1. Driver Rehires are Already Familiar with the Company

Driver rehires are already familiar with your company, your culture and your policies. If they left on good terms, they might have just been testing the waters for a better salary. Or looking for a newer fleet of equipment to use. When that didn’t pan on for them, they start looking again for their next new trucking job. That can be a short trip back to your company. Their onboarding can be a lot more efficient, as they only need to learn what’s new, vs. starting from the beginning. If they apply again, and you know that they weren’t terminated or otherwise had any issue while employed, it could be an easy conversation to get them rehired.

2. Saves Money on Recruiting

It’s cheaper to rehire a driver than to find and hire someone brand new. If the driver worked for you already, you are almost certain to be on their radar if they start looking for a job again. They might be following your social media or the job boards that you use to post opportunities. You don’t have to spend any incremental dollars to get them to see what you’re already doing, because they’re following you already. Compare this to what it takes to find a brand-new lead. Then nurture that lead through your channels to get them to apply for your open trucker job. Instead, just go back to your list of former (good) drivers, and reach determine which ones might make good driver rehires. This can be a good cost saver, as well as a time-saver in getting your open seats filled.

With the driver shortage not getting any better, having a pool of qualified and experienced employees to call on for rehire can be a valuable resource. Make sure the people you want to come back to work for you know they are welcome back.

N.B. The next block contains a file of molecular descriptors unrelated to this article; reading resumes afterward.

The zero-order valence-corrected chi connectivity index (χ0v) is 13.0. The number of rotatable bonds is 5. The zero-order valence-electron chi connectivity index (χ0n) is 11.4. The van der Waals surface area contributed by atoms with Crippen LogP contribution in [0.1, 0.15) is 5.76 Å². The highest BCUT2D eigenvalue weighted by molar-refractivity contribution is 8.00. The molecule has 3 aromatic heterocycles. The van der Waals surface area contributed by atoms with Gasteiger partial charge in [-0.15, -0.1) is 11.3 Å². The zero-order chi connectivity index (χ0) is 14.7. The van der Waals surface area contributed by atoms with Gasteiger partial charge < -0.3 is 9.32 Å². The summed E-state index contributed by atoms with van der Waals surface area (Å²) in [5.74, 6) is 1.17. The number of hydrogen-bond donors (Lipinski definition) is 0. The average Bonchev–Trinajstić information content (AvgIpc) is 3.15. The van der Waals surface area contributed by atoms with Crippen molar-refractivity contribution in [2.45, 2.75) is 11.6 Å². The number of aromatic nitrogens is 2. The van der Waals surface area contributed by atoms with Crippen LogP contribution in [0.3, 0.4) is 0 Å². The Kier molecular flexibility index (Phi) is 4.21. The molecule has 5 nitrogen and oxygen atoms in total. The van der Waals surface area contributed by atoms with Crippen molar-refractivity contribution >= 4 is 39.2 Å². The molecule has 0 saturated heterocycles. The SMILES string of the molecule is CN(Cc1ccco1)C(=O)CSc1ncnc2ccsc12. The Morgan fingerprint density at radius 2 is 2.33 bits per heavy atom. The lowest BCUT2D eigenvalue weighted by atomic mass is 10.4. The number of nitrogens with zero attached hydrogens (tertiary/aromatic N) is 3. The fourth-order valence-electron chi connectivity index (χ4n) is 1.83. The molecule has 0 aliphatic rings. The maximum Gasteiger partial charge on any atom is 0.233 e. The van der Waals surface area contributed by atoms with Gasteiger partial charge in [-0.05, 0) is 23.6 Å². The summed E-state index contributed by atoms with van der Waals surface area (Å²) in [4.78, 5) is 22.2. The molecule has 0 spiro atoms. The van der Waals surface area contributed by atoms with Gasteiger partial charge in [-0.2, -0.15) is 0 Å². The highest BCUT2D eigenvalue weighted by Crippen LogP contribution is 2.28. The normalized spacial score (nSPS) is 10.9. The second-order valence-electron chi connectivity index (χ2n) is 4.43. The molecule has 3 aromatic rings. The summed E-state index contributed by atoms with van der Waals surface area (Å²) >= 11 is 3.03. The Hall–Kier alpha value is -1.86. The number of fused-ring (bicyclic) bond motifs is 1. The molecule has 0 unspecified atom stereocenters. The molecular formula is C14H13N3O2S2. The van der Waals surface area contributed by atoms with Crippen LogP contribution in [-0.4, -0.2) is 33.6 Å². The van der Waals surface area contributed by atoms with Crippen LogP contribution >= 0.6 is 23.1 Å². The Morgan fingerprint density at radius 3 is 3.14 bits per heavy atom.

3. Part on Good Terms

If a good trucker is leaving you, plant the seed that you’d look forward to hearing from them again in the future. Let them know you’ll be willing to keep in touch in the future. And that you’re happy to share future driver postings with them. If they indicate that they’re okay with that, mark them as eligible for rehire. Then keep them on your marketing list for newsletters, social media invites, etc. You can let your current marketing budget help them be aware of any news or job postings.

Why Did They Leave in the First Place?

As a side note, when working on your retention strategies, keep track of the reason that drivers are leaving you. Look for patterns or consistent reasons for leaving. Then work to adjust and seal-up any gaps in the future. Even better, keep a good pulse on what your drivers are thinking, and then be proactive with changes.

Keeping driver satisfaction high is a great way to ensure your drivers stay with you. Recruiting for retention is a great overall strategy to keep your fleets full and your drivers happy.

ultimate guide to truck driver recruiting

Ultimate Guide to Truck Driver Recruiting

Current ways of recruiting truck drivers just don’t work anymore. That’s because recruiting isn’t a transaction. This ultimate guide helps carriers recruit for retention.

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Crucial Conversations with Driver Candidates: 3 Ways to Prepare

The hiring process is a stressful one. From both sides of the table (or telephone). Recruiters have to do a great deal of work to find and vet the best driver candidates. Filtering and sorting through piles of resumes, data files, and reading a constantly increasing number of emails. Driver candidates looking for new opportunities have all sorts of information being tossed at them from many directions too. They’re getting calls, emails and text messages from resume screeners, and finding information while doing their own research. The process can take a long time and require tough talks along the road to get on the same page. As a truck driver recruiter, here are 3 ways to prepare for those crucial conversations with driver candidates.